1103 Chapter 6. Bone Tissue and the Skeletal System
By the end of this section, you will be able to:
- Describe the basic structure and histology of the skeletal system
Bone, or osseous tissue, is a hard, dense connective tissue that forms most of the adult skeleton, the support structure of the body. In the areas of the skeleton where bones move (for example, the ribcage and joints), cartilage, a semi-rigid form of connective tissue, provides flexibility and smooth surfaces for movement. The skeletal system is the body system composed of bones and cartilage and performs the following critical functions for the human body:
- supports the body
- facilitates movement
- protects internal organs
- produces blood cells
- stores and releases minerals and fat
Support, Movement, and Protection
The most apparent functions of the skeletal system are the gross functions—those visible by observation. Simply by looking at a person, you can see how the bones support, facilitate movement, and protect the human body.
Just as the steel beams of a building provide a scaffold to support its weight, the bones and cartilage of your skeletal system compose the scaffold that supports the rest of your body. Without the skeletal system, you would be a limp mass of organs, muscle, and skin.
Bones also facilitate movement by serving as points of attachment for your muscles. While some bones only serve as a support for the muscles, others also transmit the forces produced when your muscles contract. From a mechanical point of view, bones act as levers and joints serve as fulcrums (Figure 1). Unless a muscle spans a joint and contracts, a bone is not going to move.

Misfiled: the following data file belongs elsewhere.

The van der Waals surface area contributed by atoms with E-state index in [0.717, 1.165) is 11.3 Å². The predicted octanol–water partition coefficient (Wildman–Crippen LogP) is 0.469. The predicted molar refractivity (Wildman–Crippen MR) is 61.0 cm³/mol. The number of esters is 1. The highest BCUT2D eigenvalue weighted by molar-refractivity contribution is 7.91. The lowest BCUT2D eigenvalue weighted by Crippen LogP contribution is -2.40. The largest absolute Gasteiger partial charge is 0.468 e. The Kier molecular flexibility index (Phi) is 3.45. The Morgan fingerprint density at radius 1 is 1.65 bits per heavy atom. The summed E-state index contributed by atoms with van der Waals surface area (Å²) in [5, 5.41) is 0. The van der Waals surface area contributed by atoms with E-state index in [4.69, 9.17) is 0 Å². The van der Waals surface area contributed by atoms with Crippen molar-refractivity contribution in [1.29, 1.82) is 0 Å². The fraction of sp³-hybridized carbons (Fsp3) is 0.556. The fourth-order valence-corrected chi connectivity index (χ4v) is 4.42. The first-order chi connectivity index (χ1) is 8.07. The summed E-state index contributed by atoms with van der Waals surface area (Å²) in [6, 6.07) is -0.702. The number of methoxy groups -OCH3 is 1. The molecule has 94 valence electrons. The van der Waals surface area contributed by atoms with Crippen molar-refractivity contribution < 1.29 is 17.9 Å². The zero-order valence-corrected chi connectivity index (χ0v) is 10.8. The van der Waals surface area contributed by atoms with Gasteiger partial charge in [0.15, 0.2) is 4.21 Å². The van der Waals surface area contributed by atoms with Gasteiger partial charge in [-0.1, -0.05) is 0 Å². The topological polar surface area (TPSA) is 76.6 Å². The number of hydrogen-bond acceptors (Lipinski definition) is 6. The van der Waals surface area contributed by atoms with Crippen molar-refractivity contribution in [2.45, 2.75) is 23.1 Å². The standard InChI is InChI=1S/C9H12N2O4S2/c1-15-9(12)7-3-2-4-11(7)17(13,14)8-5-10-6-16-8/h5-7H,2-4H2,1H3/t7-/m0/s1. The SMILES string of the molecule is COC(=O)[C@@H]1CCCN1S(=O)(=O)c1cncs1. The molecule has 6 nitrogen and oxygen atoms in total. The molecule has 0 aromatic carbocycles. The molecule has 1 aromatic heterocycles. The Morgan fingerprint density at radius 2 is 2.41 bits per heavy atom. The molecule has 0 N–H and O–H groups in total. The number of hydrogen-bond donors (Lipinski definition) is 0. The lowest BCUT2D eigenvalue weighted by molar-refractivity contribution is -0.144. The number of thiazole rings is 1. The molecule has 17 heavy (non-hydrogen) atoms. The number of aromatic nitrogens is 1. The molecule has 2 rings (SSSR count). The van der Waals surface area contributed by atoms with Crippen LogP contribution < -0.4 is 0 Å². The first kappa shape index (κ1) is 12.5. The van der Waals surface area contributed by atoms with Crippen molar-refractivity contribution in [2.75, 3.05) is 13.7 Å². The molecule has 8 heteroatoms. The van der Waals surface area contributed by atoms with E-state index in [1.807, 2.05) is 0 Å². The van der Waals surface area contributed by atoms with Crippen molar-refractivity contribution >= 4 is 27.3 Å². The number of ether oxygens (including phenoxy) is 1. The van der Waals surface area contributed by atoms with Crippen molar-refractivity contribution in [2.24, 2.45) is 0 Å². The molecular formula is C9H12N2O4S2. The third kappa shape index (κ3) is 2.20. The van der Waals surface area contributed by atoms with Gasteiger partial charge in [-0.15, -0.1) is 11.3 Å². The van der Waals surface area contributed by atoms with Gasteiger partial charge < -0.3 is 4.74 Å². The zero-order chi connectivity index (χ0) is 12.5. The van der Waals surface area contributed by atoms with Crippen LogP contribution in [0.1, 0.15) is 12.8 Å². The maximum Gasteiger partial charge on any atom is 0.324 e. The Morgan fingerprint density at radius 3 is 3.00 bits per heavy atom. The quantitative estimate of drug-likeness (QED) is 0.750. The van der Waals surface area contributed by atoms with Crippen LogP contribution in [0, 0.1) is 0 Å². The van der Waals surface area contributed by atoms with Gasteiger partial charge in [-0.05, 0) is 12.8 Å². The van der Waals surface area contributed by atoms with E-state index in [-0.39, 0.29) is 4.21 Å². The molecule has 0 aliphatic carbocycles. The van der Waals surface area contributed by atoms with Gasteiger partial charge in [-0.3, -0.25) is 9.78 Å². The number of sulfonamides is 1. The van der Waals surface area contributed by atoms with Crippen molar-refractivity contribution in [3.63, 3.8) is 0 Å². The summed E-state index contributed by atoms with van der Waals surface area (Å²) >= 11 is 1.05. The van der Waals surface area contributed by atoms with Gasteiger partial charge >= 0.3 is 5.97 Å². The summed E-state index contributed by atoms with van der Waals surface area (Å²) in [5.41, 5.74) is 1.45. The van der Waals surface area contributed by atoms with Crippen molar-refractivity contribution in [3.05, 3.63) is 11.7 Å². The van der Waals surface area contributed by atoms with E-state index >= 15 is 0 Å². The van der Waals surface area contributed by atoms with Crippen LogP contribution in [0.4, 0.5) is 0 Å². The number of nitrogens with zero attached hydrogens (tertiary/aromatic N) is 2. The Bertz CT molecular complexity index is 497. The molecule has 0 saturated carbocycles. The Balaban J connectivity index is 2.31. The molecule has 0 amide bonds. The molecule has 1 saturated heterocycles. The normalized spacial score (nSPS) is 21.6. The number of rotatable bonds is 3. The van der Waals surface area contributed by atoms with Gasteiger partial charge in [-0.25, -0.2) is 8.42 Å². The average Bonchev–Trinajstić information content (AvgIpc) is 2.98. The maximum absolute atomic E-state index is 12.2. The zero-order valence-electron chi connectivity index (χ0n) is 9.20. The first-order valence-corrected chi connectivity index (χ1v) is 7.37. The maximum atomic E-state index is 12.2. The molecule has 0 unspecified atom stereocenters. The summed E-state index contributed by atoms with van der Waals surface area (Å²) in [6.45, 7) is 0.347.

Bones also protect internal organs from injury by covering or surrounding them. For example, your ribs protect your lungs and heart, the bones of your vertebral column (spine) protect your spinal cord, and the bones of your cranium (skull) protect your brain (Figure 2).
On a metabolic level, bone tissue performs several critical functions. For one, the bone matrix acts as a reservoir for a number of minerals important to the functioning of the body, especially calcium, and phosphorus. These minerals, incorporated into bone tissue, can be released back into the bloodstream to maintain levels needed to support physiological processes. Calcium ions, for example, are essential for muscle contractions and controlling the flow of other ions involved in the transmission of nerve impulses.
Bone also serves as a site for fat storage and blood cell production. The softer connective tissue that fills the interior of most bone is referred to as bone marrow (Figure 4). There are two types of bone marrow: yellow marrow and red marrow. Yellow marrow contains adipose tissue; the triglycerides stored in the adipocytes of the tissue can serve as a source of energy. Red marrow is where hematopoiesis—the production of blood cells—takes place. Red blood cells, white blood cells, and platelets are all produced in the red marrow.